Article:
Geoffrey Price’s favorite structure is:

Zeolite Beta



My favorite crystal is zeolite beta, an intergrowth of two polymorphs, which I am holding in the picture. You can think of beta somewhat like taking these two models, shaving them into layers, and shuffling them like a deck of cards. I originally saw the structure of beta in 1985 in the Mobil Princeton labs where I had taken a consulting job working in Roland vonBallmoos’ group. The structure fascinated me because one of the polymorphs contains a spiral pore. Could it be grown in enantiomeric forms? Could it be used to separate enantiomers of organic compounds? But in my exit interview, I was told specifically that the structure of beta was one the top secrets of the company. Nothing could be said about it. Scroll forward 4 years to 1989 at Exxon Clinton labs. I was again a consultant and was in the office of John Newsam. Sitting on his desk was model of a zeolite. I picked it up to examine it, and because of the spiral pore, I recognized it as zeolite beta. 30 years later, I am still fascinated enough to build a digital model of the structure and have the two polymorphs printed.—Geoffrey Price

cory reidl’s favorite structure is:



I think DapE, a homodimer diZn metaloprotease that can modulate its catalytic activity by substituting one of its metals with Co, Mn or Mg, is an awesome crystal structure because it has been found it has been found to be a target for drug targeting and it can act as a programmable protease.—cory reidl

David Blake’s favorite structure is:

First pXRD pattern from Mars


Source: NASA/JPL-CalTech/Ames


The Mars Science Laboratory rover Curiosity has been operating on Mars since Aug. 6, 2012. Curiosity carried with it the first spaceflight-qualified X-ray Diffractometer, a breadbbox-sized XRD called CheMin. CheMin returned the first XRD pattern from another planet in 2012, nearly coincident with the centennial of the discovery of X-ray diffraction by von Laue in 1912. The transmission-geometry 2D pattern, in the same geometry as those obtained by von Laue, provided the first quantitative mineralogy of the Mars surface (D.L. Bish et al., Science 341, 1238932 (2013)). A second CheMin analysis identified an ancient habitable environment on Mars (D.T. Vaniman et al., Science 343, 1243480 (2014)—David Blake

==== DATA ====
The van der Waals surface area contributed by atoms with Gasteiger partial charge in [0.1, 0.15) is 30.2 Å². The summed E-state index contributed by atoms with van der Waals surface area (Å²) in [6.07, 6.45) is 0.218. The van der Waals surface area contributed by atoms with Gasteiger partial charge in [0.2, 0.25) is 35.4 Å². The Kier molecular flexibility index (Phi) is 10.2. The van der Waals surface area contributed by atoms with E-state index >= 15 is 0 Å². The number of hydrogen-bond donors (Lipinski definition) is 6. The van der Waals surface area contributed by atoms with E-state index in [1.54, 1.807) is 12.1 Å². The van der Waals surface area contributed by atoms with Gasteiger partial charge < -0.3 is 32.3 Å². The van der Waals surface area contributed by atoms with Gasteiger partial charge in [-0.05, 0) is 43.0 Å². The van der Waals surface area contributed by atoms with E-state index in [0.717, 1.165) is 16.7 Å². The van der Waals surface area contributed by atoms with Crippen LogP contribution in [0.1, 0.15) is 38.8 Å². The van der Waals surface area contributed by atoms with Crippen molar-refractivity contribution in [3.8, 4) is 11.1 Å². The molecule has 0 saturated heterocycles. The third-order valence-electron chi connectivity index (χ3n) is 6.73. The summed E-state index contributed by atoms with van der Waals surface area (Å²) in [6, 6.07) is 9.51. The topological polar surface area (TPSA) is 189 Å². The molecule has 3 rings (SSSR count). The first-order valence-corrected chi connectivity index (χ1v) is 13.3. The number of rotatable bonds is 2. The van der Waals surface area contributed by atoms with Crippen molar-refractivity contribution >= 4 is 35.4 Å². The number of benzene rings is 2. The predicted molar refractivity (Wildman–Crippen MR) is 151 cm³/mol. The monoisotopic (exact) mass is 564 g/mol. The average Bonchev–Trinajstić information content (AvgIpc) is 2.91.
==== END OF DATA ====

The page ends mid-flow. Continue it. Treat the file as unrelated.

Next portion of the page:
Maxwell Chung’s favorite structure is:



Because the diamond is expensive. It's all about the money. That's what life teaches you. But it also teaches you the simplistic beauty which is apparent in all the amazing creatures and things in the world that surround us. Chemistry has taught me to become a better person and a better man. I am grateful for Chemistry and the ACS and specifically C&EN for allowing me to tell others about my feelings.—Maxwell Chung

James Bellows’s favorite structure is:


Source: Acta Crystallographica Section B: Structural Crystallography and Crystal Chemistry 34(11) 3256 (1978)


Because it was determined by Raman spectroscopy.  We had 1,4-dichloro- and 1,4-dibromonaphthalene structures.  It has the 1,4-dichloronaphthalene structure with broadening, indicating that the bromines and chlorines are randomly arranged.—James Bellows

sudhir mittapalli’s favorite structure is:

NaCl crystal structure


Source: Wikipedia


The first atomic-resolution structure to be "solved" (i.e., determined) in 1914 was that of table salt. After Von Laue's pioneering research, the crystallography field developed rapidly, most notably by physicists William Lawrence Bragg and his father William Henry Bragg. In 1912–1913, the younger Bragg developed Bragg's law, which connects the observed scattering with reflections from evenly spaced planes within the crystal.The Braggs, father and son, shared the 1915 Nobel Prize in Physics for their work in crystallography.—sudhir mittapalli

Kerry Fowler’s favorite structure is:



Source: PDB:3TMI Image generated with PyMol


Until my current job I had worked primarily in cancer drug discovery and knew virtually nothing about the innate immune system.  This amazing first-line defense to infection includes the RNA detector RIG-I which grabs onto the invader's double helix. —Kerry Fowler

Robert Dyer’s favorite structure is:

Tartaric Acid

Tartaric Acid

Source: Dalton Trans., 2014, 43, 95-102


Enatiopurity in both research and industry is extremely important due to the potential adverse effects of enantiomers. Promising drugs like Thalomid have been completely reevaluated based on the adverse effects of the drug’s enantiomer illustrating the importance of ensuring enatiopurity in the synthesis of compounds. Using crystallization, Louis Pasteur was the first scientist to separate the enantiomers of tartaric acid by physically sorting the different crystals into D and L tartaric acid. Louis Pasteur's work helped to identify that the different crystals originated from the molecular asymmetry of the molecule, helping to discover the basis of chemical chirality.—Robert Dyer